Another thing that I love is music. I’m obsessed with Brandi Carlile, have been on a Sara Bareilles kick since her new album came out and have recently been intrigued by Lizzo. (I know, right?) Growing up, there was always music—on vinyl—playing in our home. My parents were from Manhattan, and they were especially fond of playing the soundtracks from Broadway musicals. I appreciated the way that these shows could interlock music with a story. We’d go back to visit family in NYC a couple of times a year, and, when they could swing it, they’d take us to see a Broadway show—whether a play or a musical. I can still recite the lyrics from shows like “South Pacific”, “Camelot” and “The Sound of Music, and I was in productions of all three of those shows in high school, despite the fact that I’m a lousy singer and am hardly graceful enough to walk, let alone dance. That experience that only added to my love of theater. I must note that I was always in the ensemble, which was fine with me—I got to be part of a team without having to be in the spotlight. Living so close to New York allows me to see shows several times a year and, I was practically giddy a few years ago when I first heard about “Hamilton”. Combine history and a Broadway musical? Be still my heart. FYI—before Hamilton, there was a musical written by Steven Sondheim called “Assassins”, which told the stories of John Wilkes Booth, Lee Harvey Oswald, and other, “would-be and successful presidential assassins”. I was psyched when I found out a few weeks ago that they’re reviving this show off Broadway. I’ve had the opportunity to see GA grads like Jarrod Spector in shows, which is amazing and inspiring, am going to see recent grad Nate Mann in “A Soldier’s Play” in a few weeks, and hope to see another student from my pre-GA years in “To Kill a Mockingbird” this spring. These are a few of my favorite things.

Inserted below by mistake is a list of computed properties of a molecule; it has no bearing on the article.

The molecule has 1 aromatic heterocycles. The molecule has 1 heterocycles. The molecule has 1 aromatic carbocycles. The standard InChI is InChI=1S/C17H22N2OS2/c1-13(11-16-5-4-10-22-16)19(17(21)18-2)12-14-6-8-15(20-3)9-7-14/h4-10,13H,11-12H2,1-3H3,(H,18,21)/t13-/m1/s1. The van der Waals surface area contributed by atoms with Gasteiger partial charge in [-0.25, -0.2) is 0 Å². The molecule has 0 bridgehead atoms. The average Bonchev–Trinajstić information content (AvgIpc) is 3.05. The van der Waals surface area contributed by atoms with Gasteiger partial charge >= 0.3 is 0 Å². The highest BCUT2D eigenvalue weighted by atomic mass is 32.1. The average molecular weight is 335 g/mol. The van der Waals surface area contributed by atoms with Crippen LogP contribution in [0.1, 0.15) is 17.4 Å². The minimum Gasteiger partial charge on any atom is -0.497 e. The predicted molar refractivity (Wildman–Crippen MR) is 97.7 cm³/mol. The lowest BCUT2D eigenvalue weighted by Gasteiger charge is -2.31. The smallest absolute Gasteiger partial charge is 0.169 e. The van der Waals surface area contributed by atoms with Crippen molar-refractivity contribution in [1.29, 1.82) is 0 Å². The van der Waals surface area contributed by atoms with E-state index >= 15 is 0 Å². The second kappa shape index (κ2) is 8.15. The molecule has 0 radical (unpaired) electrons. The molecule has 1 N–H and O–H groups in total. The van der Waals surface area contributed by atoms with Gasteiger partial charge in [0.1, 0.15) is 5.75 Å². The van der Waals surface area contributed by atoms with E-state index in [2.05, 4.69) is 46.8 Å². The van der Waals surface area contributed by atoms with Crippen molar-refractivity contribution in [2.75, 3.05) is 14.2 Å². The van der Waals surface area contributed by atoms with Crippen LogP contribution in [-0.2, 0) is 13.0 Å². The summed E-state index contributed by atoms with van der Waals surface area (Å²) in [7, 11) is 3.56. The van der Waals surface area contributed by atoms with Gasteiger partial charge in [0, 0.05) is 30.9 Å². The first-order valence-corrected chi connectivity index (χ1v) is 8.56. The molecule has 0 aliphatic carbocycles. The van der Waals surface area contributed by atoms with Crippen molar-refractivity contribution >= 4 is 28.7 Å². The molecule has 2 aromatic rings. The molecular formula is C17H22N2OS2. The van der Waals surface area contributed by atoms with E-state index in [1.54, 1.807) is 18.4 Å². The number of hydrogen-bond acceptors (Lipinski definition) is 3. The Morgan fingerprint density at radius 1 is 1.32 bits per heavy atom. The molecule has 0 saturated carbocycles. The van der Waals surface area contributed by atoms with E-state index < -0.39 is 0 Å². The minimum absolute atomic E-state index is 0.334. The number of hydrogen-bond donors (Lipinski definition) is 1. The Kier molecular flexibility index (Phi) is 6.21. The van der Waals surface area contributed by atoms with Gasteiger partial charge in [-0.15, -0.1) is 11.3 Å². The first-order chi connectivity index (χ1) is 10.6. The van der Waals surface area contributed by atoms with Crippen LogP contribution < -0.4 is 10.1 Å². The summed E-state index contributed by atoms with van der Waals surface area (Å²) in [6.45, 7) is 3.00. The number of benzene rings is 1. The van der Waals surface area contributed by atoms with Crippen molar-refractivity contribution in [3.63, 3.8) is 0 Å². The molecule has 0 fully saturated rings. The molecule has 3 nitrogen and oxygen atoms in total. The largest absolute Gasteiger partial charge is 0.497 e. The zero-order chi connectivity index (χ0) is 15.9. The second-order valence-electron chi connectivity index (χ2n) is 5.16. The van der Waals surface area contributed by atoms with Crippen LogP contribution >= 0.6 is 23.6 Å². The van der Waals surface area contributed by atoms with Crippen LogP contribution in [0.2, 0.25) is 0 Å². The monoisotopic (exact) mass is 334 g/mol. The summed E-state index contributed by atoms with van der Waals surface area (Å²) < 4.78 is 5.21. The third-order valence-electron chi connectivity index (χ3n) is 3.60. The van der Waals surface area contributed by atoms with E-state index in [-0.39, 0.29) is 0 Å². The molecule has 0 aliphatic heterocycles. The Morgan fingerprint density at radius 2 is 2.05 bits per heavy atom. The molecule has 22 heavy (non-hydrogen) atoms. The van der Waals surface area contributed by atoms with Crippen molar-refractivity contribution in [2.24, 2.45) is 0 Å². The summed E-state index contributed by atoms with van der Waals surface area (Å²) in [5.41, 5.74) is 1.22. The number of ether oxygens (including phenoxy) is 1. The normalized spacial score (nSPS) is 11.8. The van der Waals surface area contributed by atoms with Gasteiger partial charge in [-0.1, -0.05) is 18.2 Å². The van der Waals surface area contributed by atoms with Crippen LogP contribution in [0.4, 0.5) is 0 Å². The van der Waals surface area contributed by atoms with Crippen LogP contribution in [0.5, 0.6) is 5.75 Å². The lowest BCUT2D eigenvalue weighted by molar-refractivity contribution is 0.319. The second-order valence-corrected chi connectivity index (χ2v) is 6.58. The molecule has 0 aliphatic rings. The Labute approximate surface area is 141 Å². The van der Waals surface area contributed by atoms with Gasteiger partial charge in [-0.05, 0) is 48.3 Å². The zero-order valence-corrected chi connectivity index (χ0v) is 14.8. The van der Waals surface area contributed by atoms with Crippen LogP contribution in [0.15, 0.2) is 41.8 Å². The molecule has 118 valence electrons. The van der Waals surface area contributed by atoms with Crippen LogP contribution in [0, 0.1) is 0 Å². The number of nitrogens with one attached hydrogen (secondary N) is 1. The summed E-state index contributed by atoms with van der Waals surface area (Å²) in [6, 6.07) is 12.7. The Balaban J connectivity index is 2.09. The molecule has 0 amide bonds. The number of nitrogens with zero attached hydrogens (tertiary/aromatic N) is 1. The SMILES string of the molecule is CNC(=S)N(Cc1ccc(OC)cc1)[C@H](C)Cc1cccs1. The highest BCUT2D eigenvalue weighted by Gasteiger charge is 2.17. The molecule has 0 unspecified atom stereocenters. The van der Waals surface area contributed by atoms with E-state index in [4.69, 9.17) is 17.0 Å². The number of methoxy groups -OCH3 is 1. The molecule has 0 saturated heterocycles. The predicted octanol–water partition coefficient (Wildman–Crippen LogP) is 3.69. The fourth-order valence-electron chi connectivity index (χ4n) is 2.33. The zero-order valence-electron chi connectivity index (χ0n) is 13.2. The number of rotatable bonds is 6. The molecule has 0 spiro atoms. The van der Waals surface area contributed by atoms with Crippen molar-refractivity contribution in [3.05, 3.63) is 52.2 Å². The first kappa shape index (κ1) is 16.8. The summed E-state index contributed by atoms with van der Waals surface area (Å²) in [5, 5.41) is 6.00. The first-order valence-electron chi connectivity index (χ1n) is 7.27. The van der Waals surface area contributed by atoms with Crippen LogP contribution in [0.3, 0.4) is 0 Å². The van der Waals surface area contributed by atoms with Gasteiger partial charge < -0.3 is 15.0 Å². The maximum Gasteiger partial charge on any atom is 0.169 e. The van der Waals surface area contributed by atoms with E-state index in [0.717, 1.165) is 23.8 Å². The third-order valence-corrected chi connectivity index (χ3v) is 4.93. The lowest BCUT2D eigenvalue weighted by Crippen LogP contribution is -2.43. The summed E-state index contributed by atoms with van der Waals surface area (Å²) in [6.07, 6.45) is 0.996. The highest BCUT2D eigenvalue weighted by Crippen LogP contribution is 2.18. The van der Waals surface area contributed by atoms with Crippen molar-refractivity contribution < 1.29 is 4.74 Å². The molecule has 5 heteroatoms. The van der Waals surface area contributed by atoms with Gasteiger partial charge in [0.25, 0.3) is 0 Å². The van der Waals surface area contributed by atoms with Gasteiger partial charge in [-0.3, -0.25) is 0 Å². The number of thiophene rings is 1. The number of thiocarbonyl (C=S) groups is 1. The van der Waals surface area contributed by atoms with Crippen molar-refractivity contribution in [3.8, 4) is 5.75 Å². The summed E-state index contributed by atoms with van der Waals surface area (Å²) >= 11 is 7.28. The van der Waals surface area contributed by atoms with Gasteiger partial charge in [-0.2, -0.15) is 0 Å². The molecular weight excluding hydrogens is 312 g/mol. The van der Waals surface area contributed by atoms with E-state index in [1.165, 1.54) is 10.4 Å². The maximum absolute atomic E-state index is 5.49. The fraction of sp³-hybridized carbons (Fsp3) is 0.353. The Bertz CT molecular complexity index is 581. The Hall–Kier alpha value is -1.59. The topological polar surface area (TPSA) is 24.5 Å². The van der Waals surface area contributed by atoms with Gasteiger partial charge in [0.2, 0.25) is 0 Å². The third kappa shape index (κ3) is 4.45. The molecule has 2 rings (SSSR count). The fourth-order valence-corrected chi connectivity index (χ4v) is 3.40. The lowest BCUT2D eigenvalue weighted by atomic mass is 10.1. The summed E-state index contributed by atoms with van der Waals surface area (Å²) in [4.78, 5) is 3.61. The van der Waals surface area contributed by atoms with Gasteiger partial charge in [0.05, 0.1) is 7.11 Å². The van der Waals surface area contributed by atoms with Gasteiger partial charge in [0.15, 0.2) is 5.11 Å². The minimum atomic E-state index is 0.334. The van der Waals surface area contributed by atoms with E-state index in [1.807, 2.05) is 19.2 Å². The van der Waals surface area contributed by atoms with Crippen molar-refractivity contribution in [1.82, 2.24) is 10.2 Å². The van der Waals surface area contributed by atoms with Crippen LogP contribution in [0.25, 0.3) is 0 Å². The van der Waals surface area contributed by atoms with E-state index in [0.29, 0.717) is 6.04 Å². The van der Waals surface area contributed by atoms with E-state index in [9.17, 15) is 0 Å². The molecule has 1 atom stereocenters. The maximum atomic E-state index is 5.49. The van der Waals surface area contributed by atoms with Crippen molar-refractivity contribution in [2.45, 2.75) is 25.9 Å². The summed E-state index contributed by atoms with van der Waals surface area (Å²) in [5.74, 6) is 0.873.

There are many places that I love, starting with where I live, in Glenside. It’s awesome to be able to walk to the Keswick Theater and see great shows and I’m grateful to live near such an amazing venue. However, if I could reside in an ideal place, it would be near a beach. I can sit for hours with my feet in the sand watching the waves, and I love to sit out in the sun. I’m already counting down the days until I go to my happy place in New Smyrna Beach, Florida over spring break and am glad that a trip to the Jersey shore is again on the horizon for the summer. For me, an ideal day at the shore is a walk with my dog on the beach in the morning, many hours spent sitting in the sun, reading, in the afternoon, and going down to see the sunset at nightfall. That, to me, is a day that’s practically perfect in every way. Closer to home, I have to admit that one of my very favorite places on earth is the cross country trail at GA—the site of so many exhilarating runs and walks, but also a place that is a constant reminder of the numerous positive experiences I’ve had with cross country over the years.